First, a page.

Finding Pet Friendly Housing
By Sherry Woodard, Best Friends animal behavior consultant
Anyone who rents knows how difficult it can be to find a decent place to live. Those of us who have pets face a special challenge. If you know you’re going to be looking for a new home for you and your pets, allow plenty of time for your search.
What can I do to be more effective in my search?
You can start by gathering proof that you are a responsible person. A letter of recommendation from any or all of the following people can help a lot: your current landlord, your veterinarian, your trainer, your groomer, a neighbor or two, a pet sitter or dog walker. All of these people can contribute to the image of your dog or cat as a valued, well-behaved family member.
Next, start checking in your local newspaper and ask local realtors about pet-friendly housing. Do a search on the Internet for “pet friendly rentals.” Here are several websites that might be helpful:
Zillow is another valuable resource. Zillow was created to address housing needs and to empower the consumer with data and informative information. Today, Zillow is the largest and most popular real estate network and according to Google data, nearly 27 million rental visitors come to Zillow Group’s rental sites and apps each month. Their homepage, www.zillow.com, is a perfect starting point for nationwide pet-friendly housing and real estate advice for pet-owners.
Trulia is another valuable resource. Trulia is a resource for real estate because it offers in-depth neighborhood information including crime statistics, school information, commute times, amenities and more. Their homepage, www.trulia.com, is a great starting point for information on pet-friendly housing.
If someone has a no-pets policy, don’t try to sneak in your pets, hoping that your landlord won’t notice or your pet will charm the landlord into changing his policy. Instead, bring your references and offer to pay an extra security deposit. Some landlords are impressed by this level of planning and commitment. You can also offer to bring your pet to meet the landlord. To show how well you take care of your pet, bring his or her medical record and, if you have a dog, his license.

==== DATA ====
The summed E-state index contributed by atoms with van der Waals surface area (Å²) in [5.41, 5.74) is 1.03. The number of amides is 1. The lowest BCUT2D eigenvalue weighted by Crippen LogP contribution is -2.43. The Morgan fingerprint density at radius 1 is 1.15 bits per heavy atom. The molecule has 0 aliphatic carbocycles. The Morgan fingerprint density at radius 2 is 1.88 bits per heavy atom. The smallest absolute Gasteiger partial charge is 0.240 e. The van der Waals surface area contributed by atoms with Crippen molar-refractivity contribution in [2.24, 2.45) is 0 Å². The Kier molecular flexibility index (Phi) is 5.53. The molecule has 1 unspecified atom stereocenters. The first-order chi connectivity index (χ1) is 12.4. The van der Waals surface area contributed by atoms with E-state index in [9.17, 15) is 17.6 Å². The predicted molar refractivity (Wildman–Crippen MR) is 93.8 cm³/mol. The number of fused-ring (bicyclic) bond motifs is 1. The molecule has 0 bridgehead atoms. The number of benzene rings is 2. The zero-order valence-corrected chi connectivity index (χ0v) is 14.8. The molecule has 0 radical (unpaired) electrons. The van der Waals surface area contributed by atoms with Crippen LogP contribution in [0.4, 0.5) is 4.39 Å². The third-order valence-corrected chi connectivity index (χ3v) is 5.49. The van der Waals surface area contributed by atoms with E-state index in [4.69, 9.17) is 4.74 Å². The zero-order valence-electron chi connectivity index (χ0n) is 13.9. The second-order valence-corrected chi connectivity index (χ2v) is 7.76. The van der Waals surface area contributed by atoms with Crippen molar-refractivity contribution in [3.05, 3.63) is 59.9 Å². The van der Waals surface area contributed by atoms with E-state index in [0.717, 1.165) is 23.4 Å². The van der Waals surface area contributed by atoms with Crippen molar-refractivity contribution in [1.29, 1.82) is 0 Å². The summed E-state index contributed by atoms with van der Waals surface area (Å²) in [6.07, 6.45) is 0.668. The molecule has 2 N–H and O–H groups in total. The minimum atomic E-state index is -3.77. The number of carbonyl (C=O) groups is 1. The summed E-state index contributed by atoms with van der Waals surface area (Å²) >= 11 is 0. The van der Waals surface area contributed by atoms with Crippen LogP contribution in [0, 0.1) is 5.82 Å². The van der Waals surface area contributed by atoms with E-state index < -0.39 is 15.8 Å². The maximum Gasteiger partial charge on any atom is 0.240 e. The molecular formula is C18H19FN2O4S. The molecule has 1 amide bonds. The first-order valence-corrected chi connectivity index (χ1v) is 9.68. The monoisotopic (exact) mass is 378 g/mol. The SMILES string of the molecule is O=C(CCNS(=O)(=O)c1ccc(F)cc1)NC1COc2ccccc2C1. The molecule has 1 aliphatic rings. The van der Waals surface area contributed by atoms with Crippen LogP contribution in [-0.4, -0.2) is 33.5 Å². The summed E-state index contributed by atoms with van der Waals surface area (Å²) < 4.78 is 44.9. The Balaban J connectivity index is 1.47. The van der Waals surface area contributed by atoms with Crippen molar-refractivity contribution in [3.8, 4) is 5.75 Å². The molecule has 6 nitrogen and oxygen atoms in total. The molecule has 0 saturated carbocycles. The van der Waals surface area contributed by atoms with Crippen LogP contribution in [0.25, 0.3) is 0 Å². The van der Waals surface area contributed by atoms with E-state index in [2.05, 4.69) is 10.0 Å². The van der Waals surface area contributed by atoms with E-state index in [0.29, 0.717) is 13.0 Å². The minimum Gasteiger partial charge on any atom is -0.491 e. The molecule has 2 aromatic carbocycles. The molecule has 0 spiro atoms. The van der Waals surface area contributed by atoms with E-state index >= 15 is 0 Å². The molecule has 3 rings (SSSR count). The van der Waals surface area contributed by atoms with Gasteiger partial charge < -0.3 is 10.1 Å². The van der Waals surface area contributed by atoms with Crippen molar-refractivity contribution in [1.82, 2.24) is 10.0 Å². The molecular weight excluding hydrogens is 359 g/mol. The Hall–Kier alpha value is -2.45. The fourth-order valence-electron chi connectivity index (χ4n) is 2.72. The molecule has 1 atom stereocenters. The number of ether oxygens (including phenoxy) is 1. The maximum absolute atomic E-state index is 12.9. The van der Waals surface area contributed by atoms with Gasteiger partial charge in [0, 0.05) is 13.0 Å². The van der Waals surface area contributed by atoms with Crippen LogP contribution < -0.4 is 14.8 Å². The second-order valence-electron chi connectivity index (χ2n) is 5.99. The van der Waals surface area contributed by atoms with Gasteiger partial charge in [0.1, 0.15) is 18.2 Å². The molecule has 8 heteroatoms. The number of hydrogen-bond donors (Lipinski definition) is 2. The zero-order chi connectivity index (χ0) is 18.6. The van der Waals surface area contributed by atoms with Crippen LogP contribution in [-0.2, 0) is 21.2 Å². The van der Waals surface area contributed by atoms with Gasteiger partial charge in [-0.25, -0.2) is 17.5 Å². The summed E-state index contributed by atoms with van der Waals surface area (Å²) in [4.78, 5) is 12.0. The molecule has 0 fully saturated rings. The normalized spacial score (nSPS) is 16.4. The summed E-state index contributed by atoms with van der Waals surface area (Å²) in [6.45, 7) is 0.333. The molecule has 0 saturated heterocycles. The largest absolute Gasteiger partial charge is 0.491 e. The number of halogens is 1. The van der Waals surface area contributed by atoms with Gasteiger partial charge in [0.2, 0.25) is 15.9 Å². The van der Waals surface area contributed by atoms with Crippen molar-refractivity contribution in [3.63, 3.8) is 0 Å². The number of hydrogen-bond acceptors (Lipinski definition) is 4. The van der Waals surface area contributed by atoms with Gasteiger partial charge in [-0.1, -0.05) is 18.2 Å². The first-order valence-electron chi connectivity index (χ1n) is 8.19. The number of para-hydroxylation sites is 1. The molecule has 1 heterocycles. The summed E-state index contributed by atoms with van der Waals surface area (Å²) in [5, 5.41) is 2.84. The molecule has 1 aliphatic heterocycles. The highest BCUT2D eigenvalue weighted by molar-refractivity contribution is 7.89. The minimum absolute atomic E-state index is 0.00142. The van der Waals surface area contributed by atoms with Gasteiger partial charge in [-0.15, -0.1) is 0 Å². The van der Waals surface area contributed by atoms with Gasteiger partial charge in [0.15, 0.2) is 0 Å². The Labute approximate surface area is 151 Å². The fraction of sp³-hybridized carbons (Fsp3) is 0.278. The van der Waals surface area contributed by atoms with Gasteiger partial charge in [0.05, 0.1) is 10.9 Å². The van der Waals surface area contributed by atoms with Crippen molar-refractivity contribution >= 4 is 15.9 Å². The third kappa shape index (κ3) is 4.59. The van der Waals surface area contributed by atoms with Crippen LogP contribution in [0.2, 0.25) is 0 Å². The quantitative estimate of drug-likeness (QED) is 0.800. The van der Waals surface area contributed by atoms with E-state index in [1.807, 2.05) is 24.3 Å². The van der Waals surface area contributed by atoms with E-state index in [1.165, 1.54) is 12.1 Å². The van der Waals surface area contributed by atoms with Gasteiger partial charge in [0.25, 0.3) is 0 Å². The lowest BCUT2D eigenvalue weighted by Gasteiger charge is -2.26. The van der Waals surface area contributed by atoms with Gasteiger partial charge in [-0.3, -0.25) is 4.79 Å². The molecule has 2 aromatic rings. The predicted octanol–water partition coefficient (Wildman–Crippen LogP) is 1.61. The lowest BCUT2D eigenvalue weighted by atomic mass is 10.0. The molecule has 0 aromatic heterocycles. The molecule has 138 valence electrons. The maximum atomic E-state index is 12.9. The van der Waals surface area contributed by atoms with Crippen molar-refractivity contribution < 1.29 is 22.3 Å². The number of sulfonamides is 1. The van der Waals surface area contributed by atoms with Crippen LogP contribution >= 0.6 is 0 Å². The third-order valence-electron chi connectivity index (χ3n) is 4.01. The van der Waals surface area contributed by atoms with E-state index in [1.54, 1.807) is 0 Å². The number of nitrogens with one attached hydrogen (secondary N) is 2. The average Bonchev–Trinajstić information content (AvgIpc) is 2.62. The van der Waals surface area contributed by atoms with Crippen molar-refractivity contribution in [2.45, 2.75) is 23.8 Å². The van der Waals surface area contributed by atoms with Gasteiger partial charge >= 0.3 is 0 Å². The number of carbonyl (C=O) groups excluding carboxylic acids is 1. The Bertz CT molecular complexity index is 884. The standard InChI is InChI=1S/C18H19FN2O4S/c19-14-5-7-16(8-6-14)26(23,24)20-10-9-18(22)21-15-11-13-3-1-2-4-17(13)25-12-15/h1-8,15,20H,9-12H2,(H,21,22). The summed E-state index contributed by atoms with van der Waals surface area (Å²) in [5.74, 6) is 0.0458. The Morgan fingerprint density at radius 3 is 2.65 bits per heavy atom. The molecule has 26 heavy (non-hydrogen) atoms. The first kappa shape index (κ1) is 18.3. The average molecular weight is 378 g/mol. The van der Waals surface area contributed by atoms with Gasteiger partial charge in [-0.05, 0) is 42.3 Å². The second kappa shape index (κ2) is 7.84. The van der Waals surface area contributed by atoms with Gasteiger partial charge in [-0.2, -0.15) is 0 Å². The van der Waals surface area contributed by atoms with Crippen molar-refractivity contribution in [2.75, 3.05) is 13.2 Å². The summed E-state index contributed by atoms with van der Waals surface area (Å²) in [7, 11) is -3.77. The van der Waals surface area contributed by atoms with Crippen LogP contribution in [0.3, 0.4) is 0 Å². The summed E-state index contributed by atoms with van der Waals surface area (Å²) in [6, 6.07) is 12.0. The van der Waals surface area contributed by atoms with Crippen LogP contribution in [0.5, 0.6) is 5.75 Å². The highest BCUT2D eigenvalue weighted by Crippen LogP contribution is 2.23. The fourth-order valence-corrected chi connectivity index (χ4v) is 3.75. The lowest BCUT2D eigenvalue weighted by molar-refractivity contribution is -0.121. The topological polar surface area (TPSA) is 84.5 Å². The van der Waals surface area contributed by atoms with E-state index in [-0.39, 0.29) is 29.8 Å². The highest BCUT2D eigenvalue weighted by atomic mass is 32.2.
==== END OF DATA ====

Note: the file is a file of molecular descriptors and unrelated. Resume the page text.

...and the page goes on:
What do I do after I’ve found a place?
Once you have secured a place, make sure that you have written permission to have a pet. A verbal agreement between you and the landlord is not enough. Some security deposits are non-refundable, so you should discuss deposits or any other pet fees in advance. Again, get all the details in writing. Ask the landlord if he or she has written house rules for pets. If so, make sure the rules are realistic for you and your pets. Ask for a copy of the rules.
Are there any other resources that might be helpful?
“Best Friends for Life: Humane Housing for Animals and People” is a booklet that covers the following:
- How disabled individuals may be eligible to keep pets even in “no-pets” housing
- A new federal law that allows pets in federally assisted housing
- Arguments that may allow animals in “no pet” privately owned housing
- Responsible pet guardianship
- How to convince your landlord to adopt a “pets welcome” policy
- Model rental guidelines that protect the rights of renters and animals
For additional tips, especially for people with pit-bull-terrier-type dogs, go to MyPitBullisFamily.com and click on Housing & Insurance.
The Humane Society of the United States has resources for both tenants and landlords. Go to www.hsus.org and search for “pet friendly rentals.”
The ASPCA has some additional resources at www.aspca.org (search for “pet friendly housing”).
Our pets depend on us to find a place where we can live comfortably and happily together. With an investment of some time and effort, you will find a great pet-friendly home.